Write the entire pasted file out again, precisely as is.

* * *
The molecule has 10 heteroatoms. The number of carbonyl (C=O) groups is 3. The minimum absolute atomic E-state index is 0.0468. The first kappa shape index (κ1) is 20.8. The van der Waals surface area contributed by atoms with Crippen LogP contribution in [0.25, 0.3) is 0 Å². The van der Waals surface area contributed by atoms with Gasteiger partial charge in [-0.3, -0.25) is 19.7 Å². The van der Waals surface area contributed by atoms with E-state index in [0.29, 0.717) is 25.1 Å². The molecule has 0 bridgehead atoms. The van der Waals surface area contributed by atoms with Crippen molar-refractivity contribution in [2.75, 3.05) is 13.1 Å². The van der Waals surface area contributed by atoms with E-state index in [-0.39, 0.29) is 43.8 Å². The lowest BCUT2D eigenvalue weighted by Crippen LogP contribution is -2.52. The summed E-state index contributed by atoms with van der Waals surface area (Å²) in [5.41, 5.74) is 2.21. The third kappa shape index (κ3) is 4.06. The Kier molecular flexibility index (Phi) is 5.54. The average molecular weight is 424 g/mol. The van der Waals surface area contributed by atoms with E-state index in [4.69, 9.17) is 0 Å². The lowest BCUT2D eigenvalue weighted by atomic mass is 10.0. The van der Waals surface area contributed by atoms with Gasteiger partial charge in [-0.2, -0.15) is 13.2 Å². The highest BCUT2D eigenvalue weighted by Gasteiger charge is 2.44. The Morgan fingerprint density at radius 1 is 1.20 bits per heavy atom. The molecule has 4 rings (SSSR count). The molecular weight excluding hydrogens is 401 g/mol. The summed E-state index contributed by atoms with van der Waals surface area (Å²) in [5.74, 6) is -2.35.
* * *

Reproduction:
The molecule has 10 heteroatoms. The number of carbonyl (C=O) groups is 3. The minimum absolute atomic E-state index is 0.0468. The first kappa shape index (κ1) is 20.8. The van der Waals surface area contributed by atoms with Crippen LogP contribution in [0.25, 0.3) is 0 Å². The van der Waals surface area contributed by atoms with Gasteiger partial charge in [-0.3, -0.25) is 19.7 Å². The van der Waals surface area contributed by atoms with E-state index in [0.29, 0.717) is 25.1 Å². The molecule has 0 bridgehead atoms. The van der Waals surface area contributed by atoms with Crippen molar-refractivity contribution in [2.75, 3.05) is 13.1 Å². The van der Waals surface area contributed by atoms with E-state index in [-0.39, 0.29) is 43.8 Å². The lowest BCUT2D eigenvalue weighted by Crippen LogP contribution is -2.52. The summed E-state index contributed by atoms with van der Waals surface area (Å²) in [5.41, 5.74) is 2.21. The third kappa shape index (κ3) is 4.06. The Kier molecular flexibility index (Phi) is 5.54. The average molecular weight is 424 g/mol. The van der Waals surface area contributed by atoms with E-state index in [4.69, 9.17) is 0 Å². The lowest BCUT2D eigenvalue weighted by atomic mass is 10.0. The van der Waals surface area contributed by atoms with Gasteiger partial charge in [-0.2, -0.15) is 13.2 Å². The highest BCUT2D eigenvalue weighted by Gasteiger charge is 2.44. The Morgan fingerprint density at radius 1 is 1.20 bits per heavy atom. The molecule has 4 rings (SSSR count). The molecular weight excluding hydrogens is 401 g/mol. The summed E-state index contributed by atoms with van der Waals surface area (Å²) in [5.74, 6) is -2.35.